But what if you don’t actually have the data to measure what happened to people or areas that got some treatment and others that didn’t? This is a common problem: a government or agency rolls out a program, but outcomes are not systematically measured for populations that got the program and others that didn’t. Here, machine learning can help as well, and recent developments in this area are core to what we do at Atlas. In particular, we’ve shown in a number of papers that the combination of satellites and machine learning can be used to accurately measure outcomes of interest over time, in settings where data on those outcomes (e.g. poverty levels, levels of wealth or consumption) are otherwise unavailable. David highlighted in his post a few weeks ago how LLMs can be similarly leveraged to make useful predictions where ground data might be unavailable.
Using these machine-learning-derived data responsibly for causal inference tasks requires care. Predictions from these models are never perfect, and imperfections can bias “downstream” inferences you make, potentially leading to incorrect assessment of causal effects. How best to fix these biases are a very active area of research, and are filling the pages (Prediction-powered inference; Methods for correcting inference based on outcomes predicted by machine learning) of top scientific journals. A combined team of Atlas AI and Stanford scientists have added to this literature with a recent paper in Nature, where we showed how appropriately-debiased satellite-and-machine learning predictions of local-level wealth could be used to measure the causal impact of a nationwide electrification program in Uganda. This paper used both machine learning tools for predicting counterfactuals (in particular, matrix completion), with a new approach to using custom loss functions in a convolutional neural network to ensure that errors in model prediction did not bias inference.
Conclusion: Implications for Monitoring a Complex and Rapidly Changing Planet
In the realm of socioeconomic monitoring and analysis, the intersection of causal inference and machine learning will continue to be a critical area of research. Most of the significant challenges of the coming decades will involve understanding and shifting complex systems – environmental, social, commercial, or otherwise. Causal Inference ML will allow for a deeper comprehension of these complex global systems and will offer predictive capabilities crucial for making informed decisions in geopolitics, commercial investment and sustainable development. By advancing and applying these techniques, Atlas AI will continue to play a leadership role in the field and I’m excited to share some of our latest research throughout 2024.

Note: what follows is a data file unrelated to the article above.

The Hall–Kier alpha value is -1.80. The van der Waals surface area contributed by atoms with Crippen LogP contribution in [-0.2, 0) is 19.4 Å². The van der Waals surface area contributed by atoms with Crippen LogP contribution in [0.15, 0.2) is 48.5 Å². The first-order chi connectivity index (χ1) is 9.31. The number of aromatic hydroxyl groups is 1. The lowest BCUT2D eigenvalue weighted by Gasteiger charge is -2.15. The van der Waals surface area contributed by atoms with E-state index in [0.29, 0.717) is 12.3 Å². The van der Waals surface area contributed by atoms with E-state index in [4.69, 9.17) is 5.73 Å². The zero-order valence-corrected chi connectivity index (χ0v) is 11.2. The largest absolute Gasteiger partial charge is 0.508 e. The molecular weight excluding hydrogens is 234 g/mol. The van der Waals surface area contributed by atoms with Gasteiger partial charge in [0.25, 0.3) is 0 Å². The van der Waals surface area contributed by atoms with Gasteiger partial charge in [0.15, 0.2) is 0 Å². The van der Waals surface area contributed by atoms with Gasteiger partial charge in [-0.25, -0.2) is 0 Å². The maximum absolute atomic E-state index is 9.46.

At the same time, the responsible use of these technologies will be imperative, ensuring its benefits are ethically and equitably distributed. The fusion of cutting-edge machine learning with social science research and public engagement will continue to be key to responsible advancement of the field. This commitment to a balanced and inclusive approach highlights Atlas AI's role not just as a technology leader, but as a conscientious steward of the AI field as we continue to advance our mission to guide organizations through the complexities of our rapidly changing planet.
Marshall Burke is a Co-Founder of Atlas AI, an Associate Professor of Global Environmental Policy in the Doerr School of Sustainability, and Deputy Director at the Center on Food Security and the Environment, both at Stanford University. He is also Research Fellow at the National Bureau of Economic Research. His research focuses on social and economic impacts of environmental change, and on measuring and understanding economic livelihoods across the developing world. His work regularly appears in both economics and scientific journals, including recent publications in Nature, Science, the Quarterly Journal of Economics, and The Lancet. He holds a PhD in Agricultural and Resource Economics from UC Berkeley, and a BA in International Relations from Stanford.